The New World (2005)

DVD Cover (New Line Studios)
Genres: Historical Epic, Historical Film, Romantic Epic
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Terrence Malick Terrence Malick
Colin Farrell Colin Farrell
Q'orianka Kilcher Q'orianka Kilcher
Christopher Plummer Christopher Plummer
Christian Bale Christian Bale
August Schellenberg August Schellenberg

6.7 / 10 - Overall Rating

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Review by bluemeanie
Added: January 25, 2006
Terrence Malick is a recluse...we all know that. He has directed four films in 32 years, all of which have taken their place amongst the greatest cinematic achievements of all-time. When he does take it upon himself to direct again, it is an event. When "The Thin Red Line" was released in 1998, it was overshadowed by Spielberg's "Saving Private Ryan", another war epic. However, eight years later, I think few would disagree that Malick's masterpiece is a far more powerful statement than Spielberg's. Now, Malick comes to us with "The New World", his visionary re-telling of the romance between John Smith and Pocahontas, set against the backdrop of one of the most pivotal moments in American history. Malick's film, like all other Malick films, focuses heavily on nature and the environment and how they play such a significant role in every aspect of life. "The New World" is the kind of film that requires a great director in order to succeed, and they could have found no greater director than the Texan himself, Terrence Malick. When you think of great directors, men like Steven Spielberg and Ron Howard come to mind. They are on a separate level of greatness. Somewhere, high above them all, sits Terrence Malick, awaiting his next opus.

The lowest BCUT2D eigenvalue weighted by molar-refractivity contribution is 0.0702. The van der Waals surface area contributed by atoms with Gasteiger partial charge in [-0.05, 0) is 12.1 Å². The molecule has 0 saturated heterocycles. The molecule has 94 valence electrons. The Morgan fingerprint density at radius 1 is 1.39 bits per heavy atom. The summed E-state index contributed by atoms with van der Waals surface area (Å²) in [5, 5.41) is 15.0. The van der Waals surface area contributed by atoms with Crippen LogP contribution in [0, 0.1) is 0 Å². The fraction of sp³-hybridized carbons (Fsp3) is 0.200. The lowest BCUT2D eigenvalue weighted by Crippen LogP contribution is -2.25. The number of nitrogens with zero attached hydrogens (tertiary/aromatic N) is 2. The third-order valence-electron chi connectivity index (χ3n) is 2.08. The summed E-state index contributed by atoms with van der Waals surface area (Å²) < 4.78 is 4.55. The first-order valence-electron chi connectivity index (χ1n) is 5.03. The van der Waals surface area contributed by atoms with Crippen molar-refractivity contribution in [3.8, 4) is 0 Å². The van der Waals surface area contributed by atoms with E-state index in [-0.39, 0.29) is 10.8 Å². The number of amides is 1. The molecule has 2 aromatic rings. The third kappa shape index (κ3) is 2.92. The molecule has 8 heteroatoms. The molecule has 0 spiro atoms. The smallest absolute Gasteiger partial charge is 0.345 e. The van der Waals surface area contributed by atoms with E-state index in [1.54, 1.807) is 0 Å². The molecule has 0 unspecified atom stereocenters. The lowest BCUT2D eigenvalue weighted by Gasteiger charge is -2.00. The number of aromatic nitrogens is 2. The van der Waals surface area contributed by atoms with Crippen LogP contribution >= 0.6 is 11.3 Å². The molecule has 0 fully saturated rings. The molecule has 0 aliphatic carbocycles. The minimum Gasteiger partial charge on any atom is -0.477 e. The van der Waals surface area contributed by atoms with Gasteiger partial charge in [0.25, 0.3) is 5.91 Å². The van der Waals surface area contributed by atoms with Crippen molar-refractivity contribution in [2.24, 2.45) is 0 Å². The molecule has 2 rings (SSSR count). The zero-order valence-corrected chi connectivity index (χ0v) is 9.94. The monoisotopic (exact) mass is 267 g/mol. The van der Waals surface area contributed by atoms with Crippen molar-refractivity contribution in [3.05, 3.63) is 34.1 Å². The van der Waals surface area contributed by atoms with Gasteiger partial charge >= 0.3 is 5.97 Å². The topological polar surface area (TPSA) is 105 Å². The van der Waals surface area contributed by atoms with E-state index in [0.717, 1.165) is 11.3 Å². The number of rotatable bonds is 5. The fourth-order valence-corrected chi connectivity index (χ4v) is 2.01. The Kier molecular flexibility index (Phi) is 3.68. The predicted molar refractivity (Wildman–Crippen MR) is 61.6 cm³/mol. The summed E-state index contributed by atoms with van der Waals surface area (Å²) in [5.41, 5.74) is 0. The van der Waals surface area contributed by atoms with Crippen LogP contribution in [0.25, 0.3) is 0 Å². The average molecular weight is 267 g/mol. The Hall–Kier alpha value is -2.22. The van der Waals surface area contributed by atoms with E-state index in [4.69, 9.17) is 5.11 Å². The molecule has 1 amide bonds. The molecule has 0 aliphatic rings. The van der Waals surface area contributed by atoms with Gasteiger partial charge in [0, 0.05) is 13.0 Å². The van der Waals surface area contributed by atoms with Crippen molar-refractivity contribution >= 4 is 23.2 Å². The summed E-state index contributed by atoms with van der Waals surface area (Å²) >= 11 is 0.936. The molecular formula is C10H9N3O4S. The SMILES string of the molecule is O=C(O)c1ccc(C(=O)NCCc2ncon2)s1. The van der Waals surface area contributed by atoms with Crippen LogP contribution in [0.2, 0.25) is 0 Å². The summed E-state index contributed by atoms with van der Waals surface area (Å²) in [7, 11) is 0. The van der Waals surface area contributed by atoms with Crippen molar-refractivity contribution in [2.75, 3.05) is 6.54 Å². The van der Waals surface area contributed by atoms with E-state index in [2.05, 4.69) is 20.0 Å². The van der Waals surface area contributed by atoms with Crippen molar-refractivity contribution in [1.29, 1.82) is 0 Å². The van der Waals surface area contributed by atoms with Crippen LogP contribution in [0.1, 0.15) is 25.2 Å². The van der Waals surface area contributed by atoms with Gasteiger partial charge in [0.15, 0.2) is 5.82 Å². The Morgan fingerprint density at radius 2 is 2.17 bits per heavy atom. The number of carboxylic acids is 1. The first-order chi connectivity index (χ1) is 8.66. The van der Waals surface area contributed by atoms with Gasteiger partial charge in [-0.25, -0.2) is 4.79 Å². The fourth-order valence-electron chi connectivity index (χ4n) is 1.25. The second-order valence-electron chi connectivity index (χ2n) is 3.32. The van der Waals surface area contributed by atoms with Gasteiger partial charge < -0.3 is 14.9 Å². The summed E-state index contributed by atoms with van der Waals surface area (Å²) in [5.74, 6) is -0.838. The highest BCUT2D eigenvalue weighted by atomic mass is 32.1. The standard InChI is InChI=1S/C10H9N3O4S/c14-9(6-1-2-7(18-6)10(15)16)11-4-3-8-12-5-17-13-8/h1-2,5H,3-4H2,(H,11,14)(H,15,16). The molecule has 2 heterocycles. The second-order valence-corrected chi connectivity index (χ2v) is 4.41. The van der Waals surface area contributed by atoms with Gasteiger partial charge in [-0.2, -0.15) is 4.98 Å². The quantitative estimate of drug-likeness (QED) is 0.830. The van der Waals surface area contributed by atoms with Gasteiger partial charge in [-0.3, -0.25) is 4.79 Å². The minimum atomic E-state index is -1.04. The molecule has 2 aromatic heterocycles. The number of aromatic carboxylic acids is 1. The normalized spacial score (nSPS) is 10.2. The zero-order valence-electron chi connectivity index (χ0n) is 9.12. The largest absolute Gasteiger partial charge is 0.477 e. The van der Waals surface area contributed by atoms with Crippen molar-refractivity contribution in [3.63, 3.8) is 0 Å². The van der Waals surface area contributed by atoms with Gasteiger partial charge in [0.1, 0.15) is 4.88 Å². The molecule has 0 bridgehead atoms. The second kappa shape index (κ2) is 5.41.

The film opens with one of the most gorgeous shots I have ever seen, with the Native Americans running along the banks, watching as the ships draw closer and closer to them. The phenomenal score by James Horner helps take the scene to a whole new level. The first scene I thought of was the opening sequence in Kubrick's "2001: A Space Odyssey" - Malick matches that sequence admirably. We soon meet Captain Newport (Christopher Plummer), who chews up screen time with inspirational speech after inspirational speech, even though his character comes across as slightly creepy and insidious. John Smith (Colin Farrell) is about to be hanged for mutiny when his life is spared, with the warning that he must straighten up his act. The film skips along fairly quickly as the men first encounter the 'naturals'. Eventually, John Smith is captured and almost killed, when his life is unexpectedly saved by the chief's beautiful daughter Pocahontas (Q'Orianka Kilcher). They immediately strike up a relationship. The film then follows the settlers through a harsh Winter and through incredible bouts of sickness until almost all of them have been picked off. When the boats return for them, John Smith leaves Pocahontas behind, introducing a man named John Rolfe (Christian Bale) into the scene. He loves Pocahontas, but her heart still remains loyal to John Smith. If you have the slightest amount of historical knowledge, you know how the rest goes down.